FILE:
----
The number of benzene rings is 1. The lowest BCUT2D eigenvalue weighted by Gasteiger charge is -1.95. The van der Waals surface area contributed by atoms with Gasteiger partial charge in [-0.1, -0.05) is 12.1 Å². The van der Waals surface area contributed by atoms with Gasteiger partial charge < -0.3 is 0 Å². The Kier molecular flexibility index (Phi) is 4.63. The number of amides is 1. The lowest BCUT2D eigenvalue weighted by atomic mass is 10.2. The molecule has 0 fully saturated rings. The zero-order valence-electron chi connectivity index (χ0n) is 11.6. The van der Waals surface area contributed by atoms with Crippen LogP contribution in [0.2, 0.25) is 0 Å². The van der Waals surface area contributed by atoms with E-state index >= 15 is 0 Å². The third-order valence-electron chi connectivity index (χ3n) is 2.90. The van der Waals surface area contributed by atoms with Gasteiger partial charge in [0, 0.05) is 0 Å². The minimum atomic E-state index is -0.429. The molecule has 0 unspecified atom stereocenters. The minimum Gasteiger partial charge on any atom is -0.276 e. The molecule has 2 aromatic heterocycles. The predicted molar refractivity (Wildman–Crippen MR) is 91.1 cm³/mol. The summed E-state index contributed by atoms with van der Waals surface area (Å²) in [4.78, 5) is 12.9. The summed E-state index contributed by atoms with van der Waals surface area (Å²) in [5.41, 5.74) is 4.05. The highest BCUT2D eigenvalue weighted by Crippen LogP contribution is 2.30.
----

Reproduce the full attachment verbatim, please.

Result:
The number of benzene rings is 1. The lowest BCUT2D eigenvalue weighted by Gasteiger charge is -1.95. The van der Waals surface area contributed by atoms with Gasteiger partial charge in [-0.1, -0.05) is 12.1 Å². The van der Waals surface area contributed by atoms with Gasteiger partial charge < -0.3 is 0 Å². The Kier molecular flexibility index (Phi) is 4.63. The number of amides is 1. The lowest BCUT2D eigenvalue weighted by atomic mass is 10.2. The molecule has 0 fully saturated rings. The zero-order valence-electron chi connectivity index (χ0n) is 11.6. The van der Waals surface area contributed by atoms with Crippen LogP contribution in [0.2, 0.25) is 0 Å². The van der Waals surface area contributed by atoms with E-state index >= 15 is 0 Å². The third-order valence-electron chi connectivity index (χ3n) is 2.90. The van der Waals surface area contributed by atoms with Gasteiger partial charge in [0, 0.05) is 0 Å². The minimum atomic E-state index is -0.429. The molecule has 0 unspecified atom stereocenters. The minimum Gasteiger partial charge on any atom is -0.276 e. The molecule has 2 aromatic heterocycles. The predicted molar refractivity (Wildman–Crippen MR) is 91.1 cm³/mol. The summed E-state index contributed by atoms with van der Waals surface area (Å²) in [4.78, 5) is 12.9. The summed E-state index contributed by atoms with van der Waals surface area (Å²) in [5.41, 5.74) is 4.05. The highest BCUT2D eigenvalue weighted by Crippen LogP contribution is 2.30.